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I'm looking for an article or tutorial that gives an example of what an up-to-date MVC pattern (2.0?) should look like with the Swing framework.

Also, being more used to a layered architecture, I'd like to know how the domain objects or POJOs fit into the picture. Am I right in assuming that they are separate and called by the model? As for the pattern itself, are there widely used conventions in terms of grouping classes into packages?

TIA,

James P.

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1 Answer 1

up vote 25 down vote accepted

That's a big question. I'll share some thoughts with you I have on this subject and see what comes out of it.

Swing is more Model->View than Model->View->Controller. The problem with Model->View is that typically Swing applications subclass a View object, and that objects becomes both the View and the Controller for that view mushed into one. Overtime in large applications this leads to lots of problems and spaghetti code.

What I've been doing now for several years is to create a separate object called a Controller that doesn't extend any UI classes. It's a plain old object in this respect. This Controller will be in charge of instantiating the top level components for the View, connecting listeners to the view to respond the user, and turning around and making calls onto the model to accomplish work.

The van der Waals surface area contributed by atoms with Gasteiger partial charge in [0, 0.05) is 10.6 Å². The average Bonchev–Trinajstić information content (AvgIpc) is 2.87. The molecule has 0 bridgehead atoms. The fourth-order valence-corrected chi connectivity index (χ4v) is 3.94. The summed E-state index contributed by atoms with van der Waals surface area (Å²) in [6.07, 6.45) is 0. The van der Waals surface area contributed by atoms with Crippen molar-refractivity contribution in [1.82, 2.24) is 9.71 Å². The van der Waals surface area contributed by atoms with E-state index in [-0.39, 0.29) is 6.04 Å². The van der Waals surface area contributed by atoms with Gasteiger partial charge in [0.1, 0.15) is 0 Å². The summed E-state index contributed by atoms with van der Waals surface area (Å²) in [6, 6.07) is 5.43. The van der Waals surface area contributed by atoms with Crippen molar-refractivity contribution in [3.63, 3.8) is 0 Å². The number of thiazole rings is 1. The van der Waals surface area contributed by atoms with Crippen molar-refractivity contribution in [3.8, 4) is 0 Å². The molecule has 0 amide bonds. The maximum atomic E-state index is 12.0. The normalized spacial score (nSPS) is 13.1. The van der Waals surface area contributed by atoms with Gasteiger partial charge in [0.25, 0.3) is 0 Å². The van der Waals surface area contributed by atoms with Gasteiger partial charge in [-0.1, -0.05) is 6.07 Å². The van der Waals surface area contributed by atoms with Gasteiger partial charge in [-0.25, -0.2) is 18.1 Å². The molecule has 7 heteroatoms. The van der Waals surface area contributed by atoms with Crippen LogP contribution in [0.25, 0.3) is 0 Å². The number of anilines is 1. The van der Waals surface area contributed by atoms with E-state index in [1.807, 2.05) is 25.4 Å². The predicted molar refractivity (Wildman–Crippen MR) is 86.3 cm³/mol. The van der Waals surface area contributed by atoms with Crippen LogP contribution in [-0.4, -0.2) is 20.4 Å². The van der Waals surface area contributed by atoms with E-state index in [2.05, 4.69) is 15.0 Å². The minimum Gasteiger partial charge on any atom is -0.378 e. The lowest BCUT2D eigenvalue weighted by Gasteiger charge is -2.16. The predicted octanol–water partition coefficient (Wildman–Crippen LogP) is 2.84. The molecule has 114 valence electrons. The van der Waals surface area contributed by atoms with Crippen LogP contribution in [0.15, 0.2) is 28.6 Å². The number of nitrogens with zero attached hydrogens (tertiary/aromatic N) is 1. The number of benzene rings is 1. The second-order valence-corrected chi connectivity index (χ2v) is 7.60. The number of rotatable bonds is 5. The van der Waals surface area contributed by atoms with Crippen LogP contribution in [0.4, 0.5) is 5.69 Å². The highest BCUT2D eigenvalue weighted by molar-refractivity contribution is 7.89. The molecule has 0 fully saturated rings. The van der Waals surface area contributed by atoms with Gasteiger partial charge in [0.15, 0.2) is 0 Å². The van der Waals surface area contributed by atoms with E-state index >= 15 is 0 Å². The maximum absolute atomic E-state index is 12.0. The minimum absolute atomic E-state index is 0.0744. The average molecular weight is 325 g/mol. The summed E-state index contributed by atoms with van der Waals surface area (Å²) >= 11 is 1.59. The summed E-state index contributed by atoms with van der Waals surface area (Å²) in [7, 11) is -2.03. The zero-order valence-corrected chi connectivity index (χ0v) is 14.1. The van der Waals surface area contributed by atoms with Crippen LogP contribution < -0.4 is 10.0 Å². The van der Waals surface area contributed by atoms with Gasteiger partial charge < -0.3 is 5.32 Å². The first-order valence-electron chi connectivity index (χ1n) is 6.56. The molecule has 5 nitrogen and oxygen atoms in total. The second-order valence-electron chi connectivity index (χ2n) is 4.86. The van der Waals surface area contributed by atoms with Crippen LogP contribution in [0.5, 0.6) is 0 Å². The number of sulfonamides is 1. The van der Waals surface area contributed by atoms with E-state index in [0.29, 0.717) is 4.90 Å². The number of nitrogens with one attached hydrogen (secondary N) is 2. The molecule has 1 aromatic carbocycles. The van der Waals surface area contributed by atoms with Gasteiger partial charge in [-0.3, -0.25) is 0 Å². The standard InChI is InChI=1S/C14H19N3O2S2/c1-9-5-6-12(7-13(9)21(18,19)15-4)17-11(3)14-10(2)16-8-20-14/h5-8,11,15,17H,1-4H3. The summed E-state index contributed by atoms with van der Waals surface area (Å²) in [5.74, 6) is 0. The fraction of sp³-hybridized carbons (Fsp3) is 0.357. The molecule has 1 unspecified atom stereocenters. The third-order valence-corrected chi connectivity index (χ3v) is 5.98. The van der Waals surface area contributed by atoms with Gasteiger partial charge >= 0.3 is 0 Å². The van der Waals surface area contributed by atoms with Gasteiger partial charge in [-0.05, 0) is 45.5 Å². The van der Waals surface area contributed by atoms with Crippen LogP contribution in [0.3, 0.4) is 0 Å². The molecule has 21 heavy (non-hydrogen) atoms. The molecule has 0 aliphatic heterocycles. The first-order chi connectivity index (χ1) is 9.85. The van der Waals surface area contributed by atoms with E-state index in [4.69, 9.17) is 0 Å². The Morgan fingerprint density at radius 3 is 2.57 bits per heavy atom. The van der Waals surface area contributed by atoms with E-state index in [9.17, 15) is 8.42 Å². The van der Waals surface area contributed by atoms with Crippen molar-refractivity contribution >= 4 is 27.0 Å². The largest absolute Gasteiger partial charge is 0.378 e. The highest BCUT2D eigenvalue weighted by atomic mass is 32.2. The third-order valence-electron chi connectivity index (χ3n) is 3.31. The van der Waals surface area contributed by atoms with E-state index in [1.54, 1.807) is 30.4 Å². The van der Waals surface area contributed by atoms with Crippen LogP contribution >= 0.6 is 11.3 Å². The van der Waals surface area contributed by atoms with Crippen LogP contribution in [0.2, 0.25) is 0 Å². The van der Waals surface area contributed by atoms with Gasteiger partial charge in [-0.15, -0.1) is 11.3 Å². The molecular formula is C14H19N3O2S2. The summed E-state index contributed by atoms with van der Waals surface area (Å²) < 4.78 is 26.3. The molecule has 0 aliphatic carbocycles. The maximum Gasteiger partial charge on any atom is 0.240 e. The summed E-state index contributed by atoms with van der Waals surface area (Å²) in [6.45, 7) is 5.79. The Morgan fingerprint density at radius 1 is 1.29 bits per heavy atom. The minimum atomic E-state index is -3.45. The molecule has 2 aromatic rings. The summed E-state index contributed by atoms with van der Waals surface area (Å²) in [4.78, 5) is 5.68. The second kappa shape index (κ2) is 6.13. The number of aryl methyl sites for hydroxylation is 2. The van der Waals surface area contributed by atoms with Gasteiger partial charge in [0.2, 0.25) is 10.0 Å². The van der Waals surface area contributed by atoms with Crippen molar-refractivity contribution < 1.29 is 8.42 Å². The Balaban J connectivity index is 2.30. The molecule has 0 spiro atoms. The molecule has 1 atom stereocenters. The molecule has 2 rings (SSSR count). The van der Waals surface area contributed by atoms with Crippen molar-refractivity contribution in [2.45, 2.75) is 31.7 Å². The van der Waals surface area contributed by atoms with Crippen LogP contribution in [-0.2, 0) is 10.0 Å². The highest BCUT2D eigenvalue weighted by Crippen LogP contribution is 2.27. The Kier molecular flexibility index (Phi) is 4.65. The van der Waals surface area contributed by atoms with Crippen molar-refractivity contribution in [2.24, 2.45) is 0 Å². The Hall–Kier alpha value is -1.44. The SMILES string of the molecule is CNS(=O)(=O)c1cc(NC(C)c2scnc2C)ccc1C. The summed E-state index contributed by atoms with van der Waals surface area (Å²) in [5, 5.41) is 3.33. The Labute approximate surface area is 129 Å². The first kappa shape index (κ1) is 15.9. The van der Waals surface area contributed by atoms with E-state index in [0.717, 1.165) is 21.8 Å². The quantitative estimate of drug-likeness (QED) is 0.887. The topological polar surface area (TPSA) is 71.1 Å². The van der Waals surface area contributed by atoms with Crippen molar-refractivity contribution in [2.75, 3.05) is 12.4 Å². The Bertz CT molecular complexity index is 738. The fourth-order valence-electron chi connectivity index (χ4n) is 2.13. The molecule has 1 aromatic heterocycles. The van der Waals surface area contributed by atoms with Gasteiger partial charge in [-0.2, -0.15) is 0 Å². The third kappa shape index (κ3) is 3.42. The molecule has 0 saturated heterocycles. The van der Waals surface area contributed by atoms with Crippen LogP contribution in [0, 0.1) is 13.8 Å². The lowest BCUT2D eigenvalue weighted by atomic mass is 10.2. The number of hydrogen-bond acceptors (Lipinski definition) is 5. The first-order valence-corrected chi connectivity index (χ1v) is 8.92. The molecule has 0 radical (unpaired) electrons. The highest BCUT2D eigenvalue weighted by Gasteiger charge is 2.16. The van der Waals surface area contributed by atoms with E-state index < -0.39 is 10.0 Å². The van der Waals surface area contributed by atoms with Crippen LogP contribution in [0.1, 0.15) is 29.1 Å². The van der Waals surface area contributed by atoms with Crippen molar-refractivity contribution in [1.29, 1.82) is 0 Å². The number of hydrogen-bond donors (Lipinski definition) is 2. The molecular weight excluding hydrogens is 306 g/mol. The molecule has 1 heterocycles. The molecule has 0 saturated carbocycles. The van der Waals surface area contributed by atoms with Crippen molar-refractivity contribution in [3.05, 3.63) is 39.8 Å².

The View will subclass Swing. The View is responsible for responding to mouse events, keyboard events, etc. Any sort of Swing specific event is handled in the View. It will also provide high level methods for updating the view that the controller will use to callback to update the UI. Classic swing models are also apart of the View because your choice of components are very much tied to the models you'll use. The View is also in charge of dispatching high level events to the Controller, and the Controller is in charge of responding to those high level events. These events might be UserEvent.ADD, UserEvent.EDIT, AuthenticationEvent.LOG_IN, AuthenticationEvent.LOG_OUT, etc. These events are application events and read more like what a product manager might recognize. The Controller doesn't respond to Mouse, ChangListener, etc. I've actually built my own EventDispatch and Event framework for these because Swing's is so difficult to extend and use effectively. The view works something like:

public void mouseClicked( MouseEvent evt ) {
   User u = getUserAt( evt.getPoint() );
   dispatch( new UserEvent( UserEvent.EDIT, u ) );
}

In my controller I have simple methods that are wired to those events. Here might be an example of one:

@EventCallback( command = "exit" )
public void exit( AppEvent evt ) {
    onExit();
}

@EventCallback(command = "help.about")
public void showAbout(AppEvent evt ) {
    audioFinderFrame.showAboutDialog(engine.getLicenseInfo());
}

@EventCallback( command = MediaSourceEvent.START_REFRESH )
public void refreshStarted(final MediaSourceEvent event) {
   if( frame != null ) frame.refreshMediaSource( event.getSource(), true );
}